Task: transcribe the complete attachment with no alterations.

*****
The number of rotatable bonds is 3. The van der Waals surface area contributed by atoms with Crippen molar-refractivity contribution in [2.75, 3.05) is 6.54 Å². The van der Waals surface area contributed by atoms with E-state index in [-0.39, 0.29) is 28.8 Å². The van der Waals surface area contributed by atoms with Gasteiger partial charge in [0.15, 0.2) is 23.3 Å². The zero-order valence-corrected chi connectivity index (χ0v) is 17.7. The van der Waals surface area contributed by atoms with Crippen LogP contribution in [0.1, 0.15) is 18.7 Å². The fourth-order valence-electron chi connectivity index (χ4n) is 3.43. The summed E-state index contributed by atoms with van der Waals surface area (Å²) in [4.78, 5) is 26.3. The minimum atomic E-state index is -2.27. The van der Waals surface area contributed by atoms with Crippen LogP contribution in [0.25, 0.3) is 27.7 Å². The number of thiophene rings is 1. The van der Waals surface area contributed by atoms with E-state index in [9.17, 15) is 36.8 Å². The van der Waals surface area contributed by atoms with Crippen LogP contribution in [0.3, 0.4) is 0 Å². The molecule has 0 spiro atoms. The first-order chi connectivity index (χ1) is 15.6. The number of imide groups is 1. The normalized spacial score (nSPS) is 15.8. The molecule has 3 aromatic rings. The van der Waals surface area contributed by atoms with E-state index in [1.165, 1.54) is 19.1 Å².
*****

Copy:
The number of rotatable bonds is 3. The van der Waals surface area contributed by atoms with Crippen molar-refractivity contribution in [2.75, 3.05) is 6.54 Å². The van der Waals surface area contributed by atoms with E-state index in [-0.39, 0.29) is 28.8 Å². The van der Waals surface area contributed by atoms with Gasteiger partial charge in [0.15, 0.2) is 23.3 Å². The zero-order valence-corrected chi connectivity index (χ0v) is 17.7. The van der Waals surface area contributed by atoms with Crippen LogP contribution in [0.1, 0.15) is 18.7 Å². The fourth-order valence-electron chi connectivity index (χ4n) is 3.43. The summed E-state index contributed by atoms with van der Waals surface area (Å²) in [4.78, 5) is 26.3. The minimum atomic E-state index is -2.27. The van der Waals surface area contributed by atoms with Crippen LogP contribution in [0.25, 0.3) is 27.7 Å². The number of thiophene rings is 1. The van der Waals surface area contributed by atoms with E-state index in [9.17, 15) is 36.8 Å². The van der Waals surface area contributed by atoms with Crippen LogP contribution in [0.3, 0.4) is 0 Å². The molecule has 0 spiro atoms. The first-order chi connectivity index (χ1) is 15.6. The number of imide groups is 1. The normalized spacial score (nSPS) is 15.8. The molecule has 3 aromatic rings. The van der Waals surface area contributed by atoms with E-state index in [1.165, 1.54) is 19.1 Å².